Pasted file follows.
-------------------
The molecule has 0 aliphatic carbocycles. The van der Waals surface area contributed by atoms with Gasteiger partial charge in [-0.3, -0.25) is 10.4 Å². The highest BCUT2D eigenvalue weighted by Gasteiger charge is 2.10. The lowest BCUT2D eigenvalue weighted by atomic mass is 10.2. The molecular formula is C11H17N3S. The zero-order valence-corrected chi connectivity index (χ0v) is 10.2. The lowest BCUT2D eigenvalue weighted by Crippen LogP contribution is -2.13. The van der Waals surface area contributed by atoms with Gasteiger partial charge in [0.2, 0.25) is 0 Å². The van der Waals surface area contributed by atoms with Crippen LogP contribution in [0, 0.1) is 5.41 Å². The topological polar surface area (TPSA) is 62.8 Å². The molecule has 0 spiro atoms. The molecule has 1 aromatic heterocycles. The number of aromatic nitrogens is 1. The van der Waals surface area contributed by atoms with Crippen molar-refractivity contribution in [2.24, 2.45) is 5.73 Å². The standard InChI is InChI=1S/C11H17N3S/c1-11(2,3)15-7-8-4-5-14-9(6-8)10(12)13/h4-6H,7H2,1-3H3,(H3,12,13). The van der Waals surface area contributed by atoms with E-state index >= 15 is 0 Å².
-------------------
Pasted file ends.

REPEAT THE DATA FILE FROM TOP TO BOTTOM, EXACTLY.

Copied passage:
The molecule has 0 aliphatic carbocycles. The van der Waals surface area contributed by atoms with Gasteiger partial charge in [-0.3, -0.25) is 10.4 Å². The highest BCUT2D eigenvalue weighted by Gasteiger charge is 2.10. The lowest BCUT2D eigenvalue weighted by atomic mass is 10.2. The molecular formula is C11H17N3S. The zero-order valence-corrected chi connectivity index (χ0v) is 10.2. The lowest BCUT2D eigenvalue weighted by Crippen LogP contribution is -2.13. The van der Waals surface area contributed by atoms with Gasteiger partial charge in [0.2, 0.25) is 0 Å². The van der Waals surface area contributed by atoms with Crippen LogP contribution in [0, 0.1) is 5.41 Å². The topological polar surface area (TPSA) is 62.8 Å². The molecule has 0 spiro atoms. The molecule has 1 aromatic heterocycles. The number of aromatic nitrogens is 1. The van der Waals surface area contributed by atoms with Crippen molar-refractivity contribution in [2.24, 2.45) is 5.73 Å². The standard InChI is InChI=1S/C11H17N3S/c1-11(2,3)15-7-8-4-5-14-9(6-8)10(12)13/h4-6H,7H2,1-3H3,(H3,12,13). The van der Waals surface area contributed by atoms with E-state index >= 15 is 0 Å².